Dr. Johannes van der Kwast is Senior Lecturer in Ecohydrological Modelling, Water Science and Engineering Department at IHE Delft Institute for Water Education.He finished a Master in Physical Geography at Utrecht University in the Netherlands in 2002 with a specialization in GIS and Remote Sensing. In 2002 he was appointed at the Faculty of Geosciences of Utrecht University as an junior lecturer in GIS, lecturing theory and concepts of GIS and Remote Sensing to MSc students. Furthermore, he developed and supervised computer-assisted courses on image processing and GIS. In 2009 he finished his PhD at Utrecht University on the integration of remote sensing in spatial dynamic modelling of soil moisture using data-assimilation techniques implemented in the PCRaster Python framework.

From 2007 to 2012 he worked at the Flemish Institute for Technological Research (VITO) where he was appointed as a researcher in spatial dynamical environmental modelling. He participated in projects related to water quality modelling, land-use change modelling and the use of remote sensing data for urban applications. Since April 2012 he is appointed as lecturer in ecohydrological modelling at IHE Delft. He teaches in Open Source GIS and modelling and is involved capacity development and research projects.

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'Panama Canal Expansion: Building the future, honoring the past'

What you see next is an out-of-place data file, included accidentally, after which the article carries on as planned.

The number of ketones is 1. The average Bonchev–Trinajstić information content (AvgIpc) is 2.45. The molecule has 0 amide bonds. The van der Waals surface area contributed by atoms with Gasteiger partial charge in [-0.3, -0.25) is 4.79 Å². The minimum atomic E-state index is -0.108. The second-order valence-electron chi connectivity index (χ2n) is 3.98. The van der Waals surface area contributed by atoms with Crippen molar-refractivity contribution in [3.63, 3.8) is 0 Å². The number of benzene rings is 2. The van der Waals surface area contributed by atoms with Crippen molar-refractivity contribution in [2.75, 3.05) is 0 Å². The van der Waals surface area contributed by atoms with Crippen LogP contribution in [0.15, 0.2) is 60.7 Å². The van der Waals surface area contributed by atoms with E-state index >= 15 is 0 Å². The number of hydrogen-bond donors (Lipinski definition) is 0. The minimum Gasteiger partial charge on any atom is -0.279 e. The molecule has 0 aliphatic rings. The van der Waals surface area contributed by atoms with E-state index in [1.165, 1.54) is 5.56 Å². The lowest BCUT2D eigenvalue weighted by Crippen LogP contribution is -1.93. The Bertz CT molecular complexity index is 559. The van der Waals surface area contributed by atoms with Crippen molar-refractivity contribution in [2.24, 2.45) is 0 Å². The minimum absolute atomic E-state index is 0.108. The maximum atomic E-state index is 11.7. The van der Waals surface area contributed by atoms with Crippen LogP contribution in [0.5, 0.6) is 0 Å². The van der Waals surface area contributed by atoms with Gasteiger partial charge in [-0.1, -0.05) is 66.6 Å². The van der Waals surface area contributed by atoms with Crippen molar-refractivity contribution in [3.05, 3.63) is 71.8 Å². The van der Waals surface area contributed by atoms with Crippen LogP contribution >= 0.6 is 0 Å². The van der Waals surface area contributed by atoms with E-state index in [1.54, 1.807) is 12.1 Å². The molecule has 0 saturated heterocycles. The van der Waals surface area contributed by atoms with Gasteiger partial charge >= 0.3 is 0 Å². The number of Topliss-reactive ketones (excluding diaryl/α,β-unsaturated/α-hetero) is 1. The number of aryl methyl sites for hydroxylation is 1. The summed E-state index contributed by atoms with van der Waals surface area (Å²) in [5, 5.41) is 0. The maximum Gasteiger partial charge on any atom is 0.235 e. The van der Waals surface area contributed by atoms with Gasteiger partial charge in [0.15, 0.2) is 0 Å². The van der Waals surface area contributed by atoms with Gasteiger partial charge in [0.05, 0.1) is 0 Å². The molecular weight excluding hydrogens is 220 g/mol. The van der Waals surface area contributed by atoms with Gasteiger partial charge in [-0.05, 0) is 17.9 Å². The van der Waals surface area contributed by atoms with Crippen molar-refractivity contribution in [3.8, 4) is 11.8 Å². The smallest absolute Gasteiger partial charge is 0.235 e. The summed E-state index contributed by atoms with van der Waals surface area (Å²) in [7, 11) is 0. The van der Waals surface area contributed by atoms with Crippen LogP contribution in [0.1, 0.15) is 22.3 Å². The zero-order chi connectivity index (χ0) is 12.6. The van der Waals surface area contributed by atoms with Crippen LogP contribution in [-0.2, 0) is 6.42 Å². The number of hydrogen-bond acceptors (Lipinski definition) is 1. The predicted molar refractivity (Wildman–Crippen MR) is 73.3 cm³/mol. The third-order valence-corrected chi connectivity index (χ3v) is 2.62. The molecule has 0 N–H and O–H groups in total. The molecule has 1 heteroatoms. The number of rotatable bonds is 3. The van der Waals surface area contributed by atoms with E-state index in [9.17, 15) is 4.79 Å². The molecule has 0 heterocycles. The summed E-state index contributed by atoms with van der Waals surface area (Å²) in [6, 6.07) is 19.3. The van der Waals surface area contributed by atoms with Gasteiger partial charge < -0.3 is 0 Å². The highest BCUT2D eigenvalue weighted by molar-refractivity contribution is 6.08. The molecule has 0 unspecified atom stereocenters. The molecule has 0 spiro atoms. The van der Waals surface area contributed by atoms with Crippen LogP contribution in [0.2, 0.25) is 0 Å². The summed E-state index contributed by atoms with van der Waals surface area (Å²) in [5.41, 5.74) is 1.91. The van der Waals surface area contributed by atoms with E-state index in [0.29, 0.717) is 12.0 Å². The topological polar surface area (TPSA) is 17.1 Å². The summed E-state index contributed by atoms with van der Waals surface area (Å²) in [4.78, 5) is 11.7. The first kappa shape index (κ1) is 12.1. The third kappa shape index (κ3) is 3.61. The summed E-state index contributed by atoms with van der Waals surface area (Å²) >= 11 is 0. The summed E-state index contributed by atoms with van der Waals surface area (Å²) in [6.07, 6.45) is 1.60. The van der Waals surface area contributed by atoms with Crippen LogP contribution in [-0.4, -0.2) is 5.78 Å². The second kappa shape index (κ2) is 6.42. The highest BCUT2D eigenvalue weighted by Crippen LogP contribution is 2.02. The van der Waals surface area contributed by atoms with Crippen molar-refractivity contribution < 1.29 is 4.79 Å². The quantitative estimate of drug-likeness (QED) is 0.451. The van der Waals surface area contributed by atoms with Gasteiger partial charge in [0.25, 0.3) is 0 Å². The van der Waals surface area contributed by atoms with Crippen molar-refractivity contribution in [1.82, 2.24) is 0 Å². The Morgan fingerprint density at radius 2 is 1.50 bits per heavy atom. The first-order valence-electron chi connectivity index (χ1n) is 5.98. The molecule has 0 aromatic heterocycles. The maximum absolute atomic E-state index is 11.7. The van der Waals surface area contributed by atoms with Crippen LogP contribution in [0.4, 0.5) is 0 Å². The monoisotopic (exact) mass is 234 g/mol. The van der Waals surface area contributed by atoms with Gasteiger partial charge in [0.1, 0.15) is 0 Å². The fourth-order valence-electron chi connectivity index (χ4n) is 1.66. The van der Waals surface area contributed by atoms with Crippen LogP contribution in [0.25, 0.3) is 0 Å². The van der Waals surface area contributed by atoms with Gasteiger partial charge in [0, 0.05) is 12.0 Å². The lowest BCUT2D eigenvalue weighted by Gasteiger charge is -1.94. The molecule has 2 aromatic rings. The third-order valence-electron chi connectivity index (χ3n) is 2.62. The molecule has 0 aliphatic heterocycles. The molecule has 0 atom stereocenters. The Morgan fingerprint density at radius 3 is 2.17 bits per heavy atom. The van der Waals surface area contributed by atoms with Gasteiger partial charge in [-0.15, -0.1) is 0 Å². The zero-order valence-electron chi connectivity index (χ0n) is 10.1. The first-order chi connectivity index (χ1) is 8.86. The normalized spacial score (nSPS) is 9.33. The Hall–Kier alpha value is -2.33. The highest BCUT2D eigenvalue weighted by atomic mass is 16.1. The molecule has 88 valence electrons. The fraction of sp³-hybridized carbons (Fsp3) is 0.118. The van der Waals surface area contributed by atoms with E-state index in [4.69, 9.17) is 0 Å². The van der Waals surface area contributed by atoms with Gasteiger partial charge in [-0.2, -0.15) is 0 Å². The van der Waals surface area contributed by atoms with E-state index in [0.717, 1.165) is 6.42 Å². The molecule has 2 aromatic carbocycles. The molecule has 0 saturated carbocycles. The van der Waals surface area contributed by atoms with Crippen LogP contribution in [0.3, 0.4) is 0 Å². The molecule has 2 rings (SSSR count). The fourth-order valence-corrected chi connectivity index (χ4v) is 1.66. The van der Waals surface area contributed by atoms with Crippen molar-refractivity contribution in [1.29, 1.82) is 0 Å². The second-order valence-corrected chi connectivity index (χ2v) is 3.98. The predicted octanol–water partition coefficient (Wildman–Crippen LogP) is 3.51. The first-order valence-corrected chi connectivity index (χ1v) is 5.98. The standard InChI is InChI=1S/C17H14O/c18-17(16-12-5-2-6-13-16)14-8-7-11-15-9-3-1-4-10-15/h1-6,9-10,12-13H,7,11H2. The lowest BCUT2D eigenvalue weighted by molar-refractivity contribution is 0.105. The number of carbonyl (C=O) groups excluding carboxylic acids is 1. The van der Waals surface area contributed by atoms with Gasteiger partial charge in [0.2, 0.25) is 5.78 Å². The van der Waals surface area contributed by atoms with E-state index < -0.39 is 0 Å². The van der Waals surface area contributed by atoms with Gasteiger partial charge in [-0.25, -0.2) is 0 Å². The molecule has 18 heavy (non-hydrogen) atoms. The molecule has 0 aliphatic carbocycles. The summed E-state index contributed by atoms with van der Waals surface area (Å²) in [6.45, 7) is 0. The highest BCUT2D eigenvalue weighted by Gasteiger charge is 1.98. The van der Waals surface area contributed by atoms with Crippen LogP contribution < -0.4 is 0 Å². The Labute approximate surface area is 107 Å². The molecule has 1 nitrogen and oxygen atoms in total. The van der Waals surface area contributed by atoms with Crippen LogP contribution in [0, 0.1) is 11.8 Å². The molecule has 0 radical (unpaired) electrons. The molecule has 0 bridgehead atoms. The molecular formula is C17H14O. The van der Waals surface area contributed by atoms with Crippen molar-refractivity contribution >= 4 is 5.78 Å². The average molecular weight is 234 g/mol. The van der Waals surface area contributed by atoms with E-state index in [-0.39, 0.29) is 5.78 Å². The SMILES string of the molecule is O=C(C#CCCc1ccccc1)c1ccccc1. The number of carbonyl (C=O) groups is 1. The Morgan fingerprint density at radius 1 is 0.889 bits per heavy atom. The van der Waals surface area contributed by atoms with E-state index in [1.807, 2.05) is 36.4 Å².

Date 23 May 2017

The expanded Panama Canal was opened to maritime traffic on 26 June 2016. There are many documentaries and presentations available featuring both the global impact on seaborne trade and the engineering challenges inherent to the construction of this brand new mega-structure.

Nevertheless, this presentation “Panama Canal Expansion: Building the future, honouring the past seeks to share knowledge and add value by showing also: the paramount importance of Chagres River basin development; the engineering solutions for the original Panama Canal; insights from the actual construction of the new set of locks and an illustrative, yet brief and concise comparison between  the main technical features of both the original and the new Panama Canal.

About the Speaker
Mr. Oscar Soto Reyes is a civil engineer graduated from the Technological University of Panama who holds an MSc degree in Management of Logistics and Transportation from Chalmers University of Technology, in Gothenburg Sweden. Has very recently obtained his second MSc degree, in Coastal Engineering and Port Development, from UNESCO-IHE Delft, now IHE Delft. Oscar has 15 years of experience in both the governmental and private sectors, as well as in the fields of inspection, consultancy and management of construction contracts.Oscar has worked for the Panama Canal Authority since year 2009, firstly as Resident Civil Engineer, Quality Assurance Engineer and Site Coordinator for the construction of the 'Third Set of Locks of the Panama Canal' and later as Supervisor Civil Engineer for the construction of the 'Third Bridge over the Panama Canal',  both projects on the Atlantic side of the Canal.